George:

I found BOMA to be challenging -- while the association supposedly has strict rules controlling the number of associate members (thus increasing relationship/networking opportunities with owners), I think it can be difficult to access 'real' decision-makers, at least at the formal meetings. The best way to get in would be through reference from one of your current clients who is a member already.

PM Expo is part of a huge (for Canada) construction trade show -- we will be there in the Home Builder and Reno Expo section (booth 114). You'll find the whole thing a bit overwhelming if you've never been there before. The show of course is expensive -- we trade out advertising for our exhibit space -- but may be useful if you co-ordinate things and plan carefully. Most people visiting the booths of course are tier kickers, but you will probably find some qualified prospects and connect with people who could use your services. If you want to see me, I'll be there Wednesday morning, Thursday afternoon, and Friday all show hours (morning to early afternoon).
 

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Painting Contractor
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George:

I found BOMA to be challenging -- while the association supposedly has strict rules controlling the number of associate members (thus increasing relationship/networking opportunities with owners), I think it can be difficult to access 'real' decision-makers, at least at the formal meetings. The best way to get in would be through reference from one of your current clients who is a member already.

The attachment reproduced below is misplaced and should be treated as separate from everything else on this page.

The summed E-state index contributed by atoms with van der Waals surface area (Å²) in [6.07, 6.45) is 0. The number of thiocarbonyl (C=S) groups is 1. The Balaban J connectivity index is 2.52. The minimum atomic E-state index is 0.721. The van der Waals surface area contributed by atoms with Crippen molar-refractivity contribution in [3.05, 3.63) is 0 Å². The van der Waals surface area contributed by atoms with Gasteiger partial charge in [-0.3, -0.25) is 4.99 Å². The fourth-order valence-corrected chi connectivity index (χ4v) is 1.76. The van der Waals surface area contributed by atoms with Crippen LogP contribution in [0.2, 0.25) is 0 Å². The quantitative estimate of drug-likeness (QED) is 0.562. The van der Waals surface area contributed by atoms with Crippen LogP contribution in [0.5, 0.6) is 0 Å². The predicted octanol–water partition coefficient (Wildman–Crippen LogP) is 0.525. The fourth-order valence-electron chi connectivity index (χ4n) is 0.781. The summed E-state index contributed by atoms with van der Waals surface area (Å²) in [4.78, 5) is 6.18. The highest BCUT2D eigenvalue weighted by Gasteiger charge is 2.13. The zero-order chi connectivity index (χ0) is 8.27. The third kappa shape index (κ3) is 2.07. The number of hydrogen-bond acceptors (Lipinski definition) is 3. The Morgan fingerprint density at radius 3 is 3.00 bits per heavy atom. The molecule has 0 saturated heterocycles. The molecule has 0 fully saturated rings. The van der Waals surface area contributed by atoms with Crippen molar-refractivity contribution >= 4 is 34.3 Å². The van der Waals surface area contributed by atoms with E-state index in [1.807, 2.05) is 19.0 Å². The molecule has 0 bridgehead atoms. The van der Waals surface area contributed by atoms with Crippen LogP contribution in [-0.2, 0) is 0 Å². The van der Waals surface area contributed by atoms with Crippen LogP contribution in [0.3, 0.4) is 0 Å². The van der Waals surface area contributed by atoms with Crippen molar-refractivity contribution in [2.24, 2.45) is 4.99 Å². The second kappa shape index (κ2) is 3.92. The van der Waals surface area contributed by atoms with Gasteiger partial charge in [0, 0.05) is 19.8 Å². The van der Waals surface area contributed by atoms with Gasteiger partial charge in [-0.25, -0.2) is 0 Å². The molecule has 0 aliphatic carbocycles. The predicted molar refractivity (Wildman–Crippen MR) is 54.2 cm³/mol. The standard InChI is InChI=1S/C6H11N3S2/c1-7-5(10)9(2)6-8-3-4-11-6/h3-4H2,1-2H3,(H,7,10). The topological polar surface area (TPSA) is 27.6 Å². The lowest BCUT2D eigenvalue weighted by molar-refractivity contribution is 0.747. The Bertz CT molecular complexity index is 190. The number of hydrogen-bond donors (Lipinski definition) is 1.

PM Expo is part of a huge (for Canada) construction trade show -- we will be there in the Home Builder and Reno Expo section (booth 114). You'll find the whole thing a bit overwhelming if you've never been there before. The show of course is expensive -- we trade out advertising for our exhibit space -- but may be useful if you co-ordinate things and plan carefully. Most people visiting the booths of course are tier kickers, but you will probably find some qualified prospects and connect with people who could use your services. If you want to see me, I'll be there Wednesday morning, Thursday afternoon, and Friday all show hours (morning to early afternoon).
Thanks,
I might just find you.
 

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Dollar for dollar the best result is the home and garden or renovation show. Every person (relatively speaking) that walks in the doors is there to see what is new in the renovation and home building industry. Not every person reading the paper or that gets a flyer is in that state of mind.